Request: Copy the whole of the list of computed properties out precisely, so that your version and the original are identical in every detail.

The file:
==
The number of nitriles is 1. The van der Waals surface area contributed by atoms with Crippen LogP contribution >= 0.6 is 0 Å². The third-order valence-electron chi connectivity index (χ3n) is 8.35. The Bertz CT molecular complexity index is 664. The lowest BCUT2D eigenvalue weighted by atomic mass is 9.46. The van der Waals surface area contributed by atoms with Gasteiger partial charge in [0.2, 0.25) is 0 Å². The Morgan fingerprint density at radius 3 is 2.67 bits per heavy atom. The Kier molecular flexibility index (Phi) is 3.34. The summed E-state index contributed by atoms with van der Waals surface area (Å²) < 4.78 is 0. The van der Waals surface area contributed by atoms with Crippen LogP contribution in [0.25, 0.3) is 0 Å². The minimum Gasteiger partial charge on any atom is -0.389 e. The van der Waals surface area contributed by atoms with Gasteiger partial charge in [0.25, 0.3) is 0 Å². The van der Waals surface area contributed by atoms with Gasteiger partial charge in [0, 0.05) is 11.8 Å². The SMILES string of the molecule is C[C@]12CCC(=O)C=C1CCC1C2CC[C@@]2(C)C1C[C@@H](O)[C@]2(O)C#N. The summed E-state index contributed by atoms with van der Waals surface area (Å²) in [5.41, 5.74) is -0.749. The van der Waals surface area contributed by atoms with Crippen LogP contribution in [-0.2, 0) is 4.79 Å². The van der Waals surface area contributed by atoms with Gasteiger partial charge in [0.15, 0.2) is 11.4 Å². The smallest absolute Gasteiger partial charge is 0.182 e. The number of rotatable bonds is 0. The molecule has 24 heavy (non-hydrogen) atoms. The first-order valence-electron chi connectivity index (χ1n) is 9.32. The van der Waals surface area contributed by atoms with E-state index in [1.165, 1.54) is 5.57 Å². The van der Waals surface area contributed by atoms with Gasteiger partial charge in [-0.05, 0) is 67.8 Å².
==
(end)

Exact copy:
The number of nitriles is 1. The van der Waals surface area contributed by atoms with Crippen LogP contribution >= 0.6 is 0 Å². The third-order valence-electron chi connectivity index (χ3n) is 8.35. The Bertz CT molecular complexity index is 664. The lowest BCUT2D eigenvalue weighted by atomic mass is 9.46. The van der Waals surface area contributed by atoms with Gasteiger partial charge in [0.2, 0.25) is 0 Å². The Morgan fingerprint density at radius 3 is 2.67 bits per heavy atom. The Kier molecular flexibility index (Phi) is 3.34. The summed E-state index contributed by atoms with van der Waals surface area (Å²) < 4.78 is 0. The van der Waals surface area contributed by atoms with Crippen LogP contribution in [0.25, 0.3) is 0 Å². The minimum Gasteiger partial charge on any atom is -0.389 e. The van der Waals surface area contributed by atoms with Gasteiger partial charge in [0.25, 0.3) is 0 Å². The van der Waals surface area contributed by atoms with Gasteiger partial charge in [0, 0.05) is 11.8 Å². The SMILES string of the molecule is C[C@]12CCC(=O)C=C1CCC1C2CC[C@@]2(C)C1C[C@@H](O)[C@]2(O)C#N. The summed E-state index contributed by atoms with van der Waals surface area (Å²) in [5.41, 5.74) is -0.749. The van der Waals surface area contributed by atoms with Crippen LogP contribution in [-0.2, 0) is 4.79 Å². The van der Waals surface area contributed by atoms with Gasteiger partial charge in [0.15, 0.2) is 11.4 Å². The smallest absolute Gasteiger partial charge is 0.182 e. The number of rotatable bonds is 0. The molecule has 24 heavy (non-hydrogen) atoms. The first-order valence-electron chi connectivity index (χ1n) is 9.32. The van der Waals surface area contributed by atoms with E-state index in [1.165, 1.54) is 5.57 Å². The van der Waals surface area contributed by atoms with Gasteiger partial charge in [-0.05, 0) is 67.8 Å².